City Guide to Edinburgh, Scotland

City Guide to Edinburgh, Scotland

Mark Thomas; The Red Shed, Traverse Theatre, Review

By Bill Dunlop - Posted on 14 August 2016

05 Mark Thomas in The Red Shed. Photo by Sally Jubb-ed.jpg
Show details
Traverse Theatre
Lakin McCarthy in association with West Yorkshire Playhouse
Running time: 
Mark Thomas (writer) Joe Douglas (director), Kate Bonney (lighting and set designer) Michael John McCarthy (sound designer) designer), Michael John McCarthy
Mark Thomas

Mark Thomas’ ‘The Red Shed’ is subtitled ‘a topical tale of the miners’ strike’. It does, however, feature a red shed. Very prominently.

Thomas takes us back to 1985 and the end of the miners’ strike, when hundreds of miners were, in a number of cases at least, played back to their collieries by colliery brass bands.

Remembering the day, Thomas believes he heard children outside their primary school sing to the passing miners. Determined to prove this is no trick of memory, he sets out to establish the truth.

Around this search for validation, Thomas weaves a verbal tapestry as richly illustrated as any union banner, peopled with characters from his and the industrial north of England’s history.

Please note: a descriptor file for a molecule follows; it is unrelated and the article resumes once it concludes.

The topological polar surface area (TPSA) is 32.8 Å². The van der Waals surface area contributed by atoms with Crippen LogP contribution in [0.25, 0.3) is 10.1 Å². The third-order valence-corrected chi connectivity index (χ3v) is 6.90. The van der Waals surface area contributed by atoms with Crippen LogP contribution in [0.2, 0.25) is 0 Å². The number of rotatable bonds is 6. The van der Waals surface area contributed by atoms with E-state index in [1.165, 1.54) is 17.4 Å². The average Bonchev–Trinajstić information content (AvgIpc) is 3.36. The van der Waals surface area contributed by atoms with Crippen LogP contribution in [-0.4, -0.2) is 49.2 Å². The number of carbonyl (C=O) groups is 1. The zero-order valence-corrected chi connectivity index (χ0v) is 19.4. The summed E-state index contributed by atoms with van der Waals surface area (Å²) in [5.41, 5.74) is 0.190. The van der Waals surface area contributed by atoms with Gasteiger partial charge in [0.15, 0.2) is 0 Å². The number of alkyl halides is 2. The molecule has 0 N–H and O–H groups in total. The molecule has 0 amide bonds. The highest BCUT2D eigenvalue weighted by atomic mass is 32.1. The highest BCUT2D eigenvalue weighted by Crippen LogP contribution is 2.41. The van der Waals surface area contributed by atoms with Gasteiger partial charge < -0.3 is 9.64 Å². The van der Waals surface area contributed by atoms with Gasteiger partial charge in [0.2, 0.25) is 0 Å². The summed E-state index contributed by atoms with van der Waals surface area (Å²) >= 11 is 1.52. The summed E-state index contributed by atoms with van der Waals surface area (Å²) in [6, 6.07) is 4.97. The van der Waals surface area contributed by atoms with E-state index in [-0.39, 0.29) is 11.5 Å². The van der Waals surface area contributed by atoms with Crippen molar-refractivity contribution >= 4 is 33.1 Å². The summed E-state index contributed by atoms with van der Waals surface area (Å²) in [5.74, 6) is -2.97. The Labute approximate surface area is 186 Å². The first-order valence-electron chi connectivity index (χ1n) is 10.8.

Using the verbal testimony of others as well as his own narration, Thomas takes us on a journey into the recent past and back to a present in which unionisation is having to rebuild its bases.

Meanwhile, of course, there already is one, although Thomas is wise enough not to make this explicit.

The Red Shed, Wakefield’s Labour Club building, a forty seven foot long wooden construction, is characterised by its Secretary as ‘the home of new music, of environmental politics, of good real ale and CAMRA, the local TUC, trade unions and even the Labour Party.’

‘The Red Shed’ is a wander round not only a building but also a series of individual experiences, collective action and a way of life continuously challenged by ‘events, dear boy, events’.

Thomas does, eventually, have his recollection validated, but only after an extensive search that is also an attempt to recover more than the personal past, involving both his own friends, the Labour movement and the fast food industry.

Thomas is always watchable and his delivery and narrative here is as slick and funny as ever, but despite his best efforts, we are left wondering, as current politics elides seamlessly from tragedy into high farce, whether the collective idealism that brought the real Red Shed into being fifty years ago will survive long enough to mark its centenary.

Times: 6-28 August (not 8, 15, 22), times vary.